But that is not to discount his compatriots. The youngest seed, teenager Jannik Sinner, playing his first Wimbledon, won the Great Ocean Road Open in Melbourne and made the final of the Miami Masters.

Sinner is one of a handful of young players who have the potential to be giant killers: Denis Shapovalov, Casper Ruud, Felix Auger-Aliassime, Halle champion Ugo Humbert— are all 22 or younger.

Yet for all the quality among this young band of players, it would take a brave tennis fan to bet against Djokovic. He plays the youngest Briton in the draw, teenager Jack Draper, a former junior runner-up at Wimbledon but making his first main-draw appearance.

Djokovic’s eighth has a good share of qualifiers, and his big tests will likely not start until the quarters where he could meet for the first time one of the strongest performers of the last six months, No7 seed Andrey Rublev—though the Russian shares a segment with Sinner.

Tsitsipas, who is scheduled for another run-in with Djokovic, this time in the semis, has arguably the trickier quarter, with Frances Tiafoe first, and the likes of Dan Evans and Alex de Minaur— both nimble and adept on grass—later. Come the quarters, and he could face the uber-fit and resilient No8 seed Roberto Bautista Agut, though Shapovalov is also here, plus the unseeded Murray, who is in a tough opener against Nikoloz Basilashvili, winner of two titles this year and semi-finalist in Halle.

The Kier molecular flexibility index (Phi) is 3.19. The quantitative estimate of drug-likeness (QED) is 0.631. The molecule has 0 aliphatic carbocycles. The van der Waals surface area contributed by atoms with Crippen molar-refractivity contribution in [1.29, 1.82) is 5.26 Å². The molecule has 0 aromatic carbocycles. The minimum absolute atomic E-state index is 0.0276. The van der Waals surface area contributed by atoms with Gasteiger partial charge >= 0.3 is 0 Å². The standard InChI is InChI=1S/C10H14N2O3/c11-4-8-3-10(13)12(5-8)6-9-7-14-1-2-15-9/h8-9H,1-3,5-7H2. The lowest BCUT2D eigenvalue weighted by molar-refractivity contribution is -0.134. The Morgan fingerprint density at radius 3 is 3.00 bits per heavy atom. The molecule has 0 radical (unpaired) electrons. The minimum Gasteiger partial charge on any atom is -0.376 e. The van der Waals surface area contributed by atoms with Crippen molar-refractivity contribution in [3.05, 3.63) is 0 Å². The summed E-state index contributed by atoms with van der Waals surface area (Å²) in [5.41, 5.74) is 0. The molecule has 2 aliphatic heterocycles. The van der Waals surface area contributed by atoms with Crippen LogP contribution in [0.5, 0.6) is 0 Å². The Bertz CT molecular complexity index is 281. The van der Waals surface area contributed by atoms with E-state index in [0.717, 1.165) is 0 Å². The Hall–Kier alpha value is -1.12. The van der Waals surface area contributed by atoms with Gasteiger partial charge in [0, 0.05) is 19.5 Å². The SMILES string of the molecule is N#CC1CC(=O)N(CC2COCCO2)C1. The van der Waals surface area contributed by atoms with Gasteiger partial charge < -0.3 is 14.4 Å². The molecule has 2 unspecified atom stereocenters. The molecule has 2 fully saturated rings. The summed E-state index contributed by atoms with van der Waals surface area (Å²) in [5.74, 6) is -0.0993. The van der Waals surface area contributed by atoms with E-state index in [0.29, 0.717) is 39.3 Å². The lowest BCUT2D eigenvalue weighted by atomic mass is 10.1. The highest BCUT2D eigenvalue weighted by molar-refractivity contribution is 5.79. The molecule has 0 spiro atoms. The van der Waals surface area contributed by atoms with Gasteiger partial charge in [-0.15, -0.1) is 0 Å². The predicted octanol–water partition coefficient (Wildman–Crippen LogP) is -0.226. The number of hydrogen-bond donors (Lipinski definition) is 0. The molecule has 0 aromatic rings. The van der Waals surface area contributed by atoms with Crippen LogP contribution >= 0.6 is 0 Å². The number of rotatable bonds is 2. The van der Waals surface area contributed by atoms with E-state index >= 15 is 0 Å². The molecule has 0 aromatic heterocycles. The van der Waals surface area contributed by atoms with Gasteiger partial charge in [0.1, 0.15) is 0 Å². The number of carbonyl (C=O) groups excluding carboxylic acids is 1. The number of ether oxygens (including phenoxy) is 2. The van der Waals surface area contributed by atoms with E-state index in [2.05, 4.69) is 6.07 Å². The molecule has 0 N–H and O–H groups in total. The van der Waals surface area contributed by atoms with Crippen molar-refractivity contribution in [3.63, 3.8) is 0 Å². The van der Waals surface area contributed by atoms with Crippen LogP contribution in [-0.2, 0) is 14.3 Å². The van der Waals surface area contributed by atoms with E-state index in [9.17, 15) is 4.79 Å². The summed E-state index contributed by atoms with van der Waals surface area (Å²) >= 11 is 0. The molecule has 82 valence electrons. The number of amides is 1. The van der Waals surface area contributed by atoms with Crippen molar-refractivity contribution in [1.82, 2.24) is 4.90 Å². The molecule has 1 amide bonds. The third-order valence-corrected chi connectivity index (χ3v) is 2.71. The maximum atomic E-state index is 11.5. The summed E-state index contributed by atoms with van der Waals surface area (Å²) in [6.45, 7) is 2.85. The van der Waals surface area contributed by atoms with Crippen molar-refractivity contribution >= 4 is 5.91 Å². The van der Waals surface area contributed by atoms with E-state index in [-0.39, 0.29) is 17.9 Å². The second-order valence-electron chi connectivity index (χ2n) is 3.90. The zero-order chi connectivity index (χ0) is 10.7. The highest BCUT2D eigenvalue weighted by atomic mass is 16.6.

Zverev’s is a section packed with a number of those young challengers—and the German is only 24 himself. His first seed is Taylor Fritz, and his next could be Auger-Aliassime or Humbert—though with the unpredictable Nick Kyrgios here, too. Come the fourth round, and there is Ruud, unseeded Kei Nishikori, the hugely improved Aslan Karatsev, with that impressive Italian Berrettini lined up for the quarters.

And what of Federer? He has fallen in Medvedev’s quarter, with the quirky lefthander, Adrian Mannarino up first—a man who can count Wimbledon as his best Major. The Swiss could face fellow veteran single-hander Richard Gasquet next, then Queen’s runner-up Cam Norrie as his first seed. He could come up against Eastbourne finalist and No23 seed in Round 4.